Fig. 2. Collagen carbon and nitrogen isotope data from the skeleton of Richard III compared to humans from Fishergate priory, York (Muldner and Richards, 2007b) and Wharram Percy (Fuller et al., 2003).

fish, such as herrings, were regularly available to the poor whereas the wealthy, such as Richard III, would have eaten more expensive freshwater species such as pike (Woolgar, 2001; Serjeantson and Woolgar, 2006), although it is not possible to distinguish marine and freshwater fish intake from the average bone isotope values.

The 515N and 518O values in Richard's rib compared to his femur are elevated and this could have several explanations. Elevation in rib isotope composition, compared to the femur, has been noted in other skeletons (Pollard et al., 2012) and could suggest a physiological change. However, a study from Holbsk, Denmark (Jorkov et al., 2007) measured 513C and 515N in corresponding rib and femur collagen from 58 individuals from a static community and showed no measurable difference in isotope values. On the basis of this study, they inferred that differences in rib-femur isotope values, outside analytical error, implied dietary variation and although variation is to be expected within a population, an individual with no change of residence or diet, will record 513C and 515N isotope values for their rib and femur within analytical error.

Pollard et al. (2012) compared the increases they observed between femur and rib 515N with the age of the individuals and found no relationship, i.e. the isotope difference was not age related. They suggested that the group may have experienced a major change in lifestyle in the last few years of their life that had a metabolic effect or that they experienced a real dietary change. There are no clear definitions regarding what constitutes a significant D13C and D15N in regards to dietary change between corresponding human tissues. Chenery et al. (2014) took ±3s of the analytical error for each isotope to constitute a D significance value and we adopt the same criteria here.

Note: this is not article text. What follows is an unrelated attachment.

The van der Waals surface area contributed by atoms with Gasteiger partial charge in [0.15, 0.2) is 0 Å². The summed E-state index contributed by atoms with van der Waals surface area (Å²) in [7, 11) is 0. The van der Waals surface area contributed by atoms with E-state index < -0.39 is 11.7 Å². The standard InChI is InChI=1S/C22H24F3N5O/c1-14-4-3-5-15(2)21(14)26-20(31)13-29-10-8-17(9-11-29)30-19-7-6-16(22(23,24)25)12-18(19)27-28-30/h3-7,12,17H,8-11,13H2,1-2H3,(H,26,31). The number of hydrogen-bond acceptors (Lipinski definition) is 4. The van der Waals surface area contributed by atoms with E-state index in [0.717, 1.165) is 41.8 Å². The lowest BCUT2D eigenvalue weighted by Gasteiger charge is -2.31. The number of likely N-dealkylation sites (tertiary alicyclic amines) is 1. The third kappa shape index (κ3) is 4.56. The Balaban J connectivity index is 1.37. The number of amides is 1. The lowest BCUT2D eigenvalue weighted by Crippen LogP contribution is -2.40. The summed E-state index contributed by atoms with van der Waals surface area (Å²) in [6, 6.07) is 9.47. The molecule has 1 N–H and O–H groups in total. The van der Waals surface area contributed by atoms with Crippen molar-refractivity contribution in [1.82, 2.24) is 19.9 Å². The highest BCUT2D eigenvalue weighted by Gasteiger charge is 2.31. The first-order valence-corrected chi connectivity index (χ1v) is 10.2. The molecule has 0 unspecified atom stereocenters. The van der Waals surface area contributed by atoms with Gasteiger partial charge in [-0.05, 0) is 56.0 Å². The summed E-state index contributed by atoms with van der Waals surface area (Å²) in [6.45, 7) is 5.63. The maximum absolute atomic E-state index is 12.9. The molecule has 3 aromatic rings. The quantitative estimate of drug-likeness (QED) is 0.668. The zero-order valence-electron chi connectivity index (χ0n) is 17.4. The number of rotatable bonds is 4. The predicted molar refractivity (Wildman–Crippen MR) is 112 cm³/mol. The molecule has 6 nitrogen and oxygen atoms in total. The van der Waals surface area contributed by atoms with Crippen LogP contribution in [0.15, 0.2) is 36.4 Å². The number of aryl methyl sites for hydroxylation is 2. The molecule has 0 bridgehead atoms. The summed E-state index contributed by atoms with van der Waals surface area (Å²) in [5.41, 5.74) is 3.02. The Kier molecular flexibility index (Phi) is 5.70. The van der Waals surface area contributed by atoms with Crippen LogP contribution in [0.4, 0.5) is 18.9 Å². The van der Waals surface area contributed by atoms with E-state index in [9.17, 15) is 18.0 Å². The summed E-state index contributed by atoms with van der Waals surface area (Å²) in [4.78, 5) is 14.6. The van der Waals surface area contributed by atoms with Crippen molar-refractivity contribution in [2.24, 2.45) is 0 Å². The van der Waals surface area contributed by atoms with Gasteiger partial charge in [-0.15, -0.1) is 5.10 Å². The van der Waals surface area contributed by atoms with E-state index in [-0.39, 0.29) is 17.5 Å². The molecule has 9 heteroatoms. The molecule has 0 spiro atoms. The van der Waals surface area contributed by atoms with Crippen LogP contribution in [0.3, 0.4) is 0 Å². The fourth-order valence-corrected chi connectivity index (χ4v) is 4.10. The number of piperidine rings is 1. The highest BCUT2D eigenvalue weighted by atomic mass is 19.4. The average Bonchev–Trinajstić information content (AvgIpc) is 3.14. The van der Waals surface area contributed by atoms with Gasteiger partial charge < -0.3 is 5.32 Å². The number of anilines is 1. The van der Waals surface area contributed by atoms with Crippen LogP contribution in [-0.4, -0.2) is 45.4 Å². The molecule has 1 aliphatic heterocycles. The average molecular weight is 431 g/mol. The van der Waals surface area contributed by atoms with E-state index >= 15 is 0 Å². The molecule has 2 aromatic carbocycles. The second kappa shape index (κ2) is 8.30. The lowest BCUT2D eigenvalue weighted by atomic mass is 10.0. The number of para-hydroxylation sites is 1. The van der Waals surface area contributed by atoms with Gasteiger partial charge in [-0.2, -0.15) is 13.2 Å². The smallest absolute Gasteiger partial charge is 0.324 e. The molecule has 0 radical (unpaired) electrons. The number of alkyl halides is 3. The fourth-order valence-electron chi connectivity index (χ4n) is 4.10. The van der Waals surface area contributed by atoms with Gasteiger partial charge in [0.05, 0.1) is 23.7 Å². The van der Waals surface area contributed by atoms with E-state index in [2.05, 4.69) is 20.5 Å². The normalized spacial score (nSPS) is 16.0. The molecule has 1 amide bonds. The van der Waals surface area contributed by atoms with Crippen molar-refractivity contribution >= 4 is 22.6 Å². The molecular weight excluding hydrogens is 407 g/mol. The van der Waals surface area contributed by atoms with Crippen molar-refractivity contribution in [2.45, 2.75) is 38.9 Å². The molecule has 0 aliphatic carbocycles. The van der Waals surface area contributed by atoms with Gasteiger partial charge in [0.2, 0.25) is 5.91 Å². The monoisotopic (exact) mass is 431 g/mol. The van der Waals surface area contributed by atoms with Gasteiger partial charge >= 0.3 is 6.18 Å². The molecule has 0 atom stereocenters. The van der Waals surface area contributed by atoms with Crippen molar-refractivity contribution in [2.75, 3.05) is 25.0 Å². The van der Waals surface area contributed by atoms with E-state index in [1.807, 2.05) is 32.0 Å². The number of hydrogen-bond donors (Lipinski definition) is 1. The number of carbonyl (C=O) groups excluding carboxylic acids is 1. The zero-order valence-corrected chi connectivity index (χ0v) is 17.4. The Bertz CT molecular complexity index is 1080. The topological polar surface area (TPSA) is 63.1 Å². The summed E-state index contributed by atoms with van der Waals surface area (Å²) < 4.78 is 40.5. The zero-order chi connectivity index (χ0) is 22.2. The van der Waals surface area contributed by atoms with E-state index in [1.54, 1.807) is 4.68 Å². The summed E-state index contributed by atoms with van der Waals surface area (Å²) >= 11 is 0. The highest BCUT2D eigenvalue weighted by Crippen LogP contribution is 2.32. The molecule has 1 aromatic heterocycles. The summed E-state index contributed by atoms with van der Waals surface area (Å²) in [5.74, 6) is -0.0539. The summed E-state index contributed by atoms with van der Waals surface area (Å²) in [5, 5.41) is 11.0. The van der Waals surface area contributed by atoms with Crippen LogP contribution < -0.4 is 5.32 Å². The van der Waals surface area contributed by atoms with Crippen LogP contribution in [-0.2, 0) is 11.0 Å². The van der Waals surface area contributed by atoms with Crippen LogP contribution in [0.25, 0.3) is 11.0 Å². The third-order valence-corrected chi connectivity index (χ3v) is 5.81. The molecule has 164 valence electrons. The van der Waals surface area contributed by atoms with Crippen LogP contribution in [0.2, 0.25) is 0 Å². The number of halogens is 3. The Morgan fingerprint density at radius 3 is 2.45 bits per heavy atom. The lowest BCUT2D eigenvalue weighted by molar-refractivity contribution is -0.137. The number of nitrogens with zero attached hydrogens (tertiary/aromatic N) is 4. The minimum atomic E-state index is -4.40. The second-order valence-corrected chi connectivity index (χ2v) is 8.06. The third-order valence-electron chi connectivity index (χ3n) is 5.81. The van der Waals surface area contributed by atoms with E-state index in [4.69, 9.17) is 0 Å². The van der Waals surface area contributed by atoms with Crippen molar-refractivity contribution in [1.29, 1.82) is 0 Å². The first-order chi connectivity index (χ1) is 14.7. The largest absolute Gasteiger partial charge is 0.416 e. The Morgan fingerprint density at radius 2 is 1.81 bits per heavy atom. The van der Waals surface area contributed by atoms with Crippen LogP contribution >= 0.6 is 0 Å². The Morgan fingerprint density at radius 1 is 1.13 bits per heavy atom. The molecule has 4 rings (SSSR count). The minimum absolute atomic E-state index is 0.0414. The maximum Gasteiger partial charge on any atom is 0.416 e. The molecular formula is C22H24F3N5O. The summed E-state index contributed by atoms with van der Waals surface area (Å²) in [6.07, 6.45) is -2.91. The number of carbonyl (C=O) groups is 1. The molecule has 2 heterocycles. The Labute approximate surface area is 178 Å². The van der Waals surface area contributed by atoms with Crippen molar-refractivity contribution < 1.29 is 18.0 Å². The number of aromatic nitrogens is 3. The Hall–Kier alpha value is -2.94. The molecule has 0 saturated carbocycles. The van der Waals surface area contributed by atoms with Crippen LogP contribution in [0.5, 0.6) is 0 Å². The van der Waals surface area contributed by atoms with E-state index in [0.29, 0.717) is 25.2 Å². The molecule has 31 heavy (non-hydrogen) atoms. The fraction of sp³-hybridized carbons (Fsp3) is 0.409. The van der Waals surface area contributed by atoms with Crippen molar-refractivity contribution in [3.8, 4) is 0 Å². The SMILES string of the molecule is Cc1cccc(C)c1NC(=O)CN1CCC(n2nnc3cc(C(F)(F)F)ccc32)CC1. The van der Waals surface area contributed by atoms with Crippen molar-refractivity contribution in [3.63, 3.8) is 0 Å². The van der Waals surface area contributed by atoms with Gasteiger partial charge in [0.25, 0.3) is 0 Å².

Could we expect Richard to experience a significant lifestyle change when he was crowned King? His time as King (two years and two months) will be represented by a higher proportion in his rib bone whereas his femur averages at least the last 10—15 years of his life and hence will be dominated by pre-kingship adulthood and will include late adolescence. Using the criteria outlined by Chenery et al. (2014), in the last few years of his life there is a significant (>±0.4%) increase in 515N (+1.4%o) from the femur to the rib but no significant (>±0.5%) change in the 513C values (-0.1%) (Table 1). If this change does record a dietary effect, it suggests increased